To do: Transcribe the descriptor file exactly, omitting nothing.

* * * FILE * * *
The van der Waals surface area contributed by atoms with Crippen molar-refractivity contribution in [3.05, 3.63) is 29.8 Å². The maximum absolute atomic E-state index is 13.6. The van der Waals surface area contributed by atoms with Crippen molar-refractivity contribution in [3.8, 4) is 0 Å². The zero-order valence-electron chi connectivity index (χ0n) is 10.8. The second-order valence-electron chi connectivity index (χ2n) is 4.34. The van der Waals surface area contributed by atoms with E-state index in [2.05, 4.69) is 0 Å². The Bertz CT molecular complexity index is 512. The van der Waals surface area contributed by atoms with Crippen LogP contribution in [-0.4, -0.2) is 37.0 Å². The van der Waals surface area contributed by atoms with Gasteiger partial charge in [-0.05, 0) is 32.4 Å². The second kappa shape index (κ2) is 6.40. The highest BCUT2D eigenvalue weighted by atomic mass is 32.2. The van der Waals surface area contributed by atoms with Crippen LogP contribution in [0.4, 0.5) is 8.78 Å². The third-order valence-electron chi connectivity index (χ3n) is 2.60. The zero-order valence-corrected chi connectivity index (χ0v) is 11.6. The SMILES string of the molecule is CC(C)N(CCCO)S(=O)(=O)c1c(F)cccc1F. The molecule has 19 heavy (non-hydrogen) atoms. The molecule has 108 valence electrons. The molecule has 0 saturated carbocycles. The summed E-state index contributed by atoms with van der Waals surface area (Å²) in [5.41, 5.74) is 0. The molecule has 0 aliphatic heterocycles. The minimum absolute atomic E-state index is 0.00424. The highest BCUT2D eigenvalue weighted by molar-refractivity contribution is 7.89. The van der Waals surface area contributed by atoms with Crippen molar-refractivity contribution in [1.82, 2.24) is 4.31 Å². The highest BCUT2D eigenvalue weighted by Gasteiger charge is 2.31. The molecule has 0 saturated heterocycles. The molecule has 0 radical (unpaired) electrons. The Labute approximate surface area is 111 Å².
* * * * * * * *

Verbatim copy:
The van der Waals surface area contributed by atoms with Crippen molar-refractivity contribution in [3.05, 3.63) is 29.8 Å². The maximum absolute atomic E-state index is 13.6. The van der Waals surface area contributed by atoms with Crippen molar-refractivity contribution in [3.8, 4) is 0 Å². The zero-order valence-electron chi connectivity index (χ0n) is 10.8. The second-order valence-electron chi connectivity index (χ2n) is 4.34. The van der Waals surface area contributed by atoms with E-state index in [2.05, 4.69) is 0 Å². The Bertz CT molecular complexity index is 512. The van der Waals surface area contributed by atoms with Crippen LogP contribution in [-0.4, -0.2) is 37.0 Å². The van der Waals surface area contributed by atoms with Gasteiger partial charge in [-0.05, 0) is 32.4 Å². The second kappa shape index (κ2) is 6.40. The highest BCUT2D eigenvalue weighted by atomic mass is 32.2. The van der Waals surface area contributed by atoms with Crippen LogP contribution in [0.4, 0.5) is 8.78 Å². The third-order valence-electron chi connectivity index (χ3n) is 2.60. The zero-order valence-corrected chi connectivity index (χ0v) is 11.6. The SMILES string of the molecule is CC(C)N(CCCO)S(=O)(=O)c1c(F)cccc1F. The molecule has 19 heavy (non-hydrogen) atoms. The molecule has 108 valence electrons. The molecule has 0 saturated carbocycles. The summed E-state index contributed by atoms with van der Waals surface area (Å²) in [5.41, 5.74) is 0. The molecule has 0 aliphatic heterocycles. The minimum absolute atomic E-state index is 0.00424. The highest BCUT2D eigenvalue weighted by molar-refractivity contribution is 7.89. The van der Waals surface area contributed by atoms with Crippen molar-refractivity contribution in [1.82, 2.24) is 4.31 Å². The highest BCUT2D eigenvalue weighted by Gasteiger charge is 2.31. The molecule has 0 saturated heterocycles. The molecule has 0 radical (unpaired) electrons. The Labute approximate surface area is 111 Å².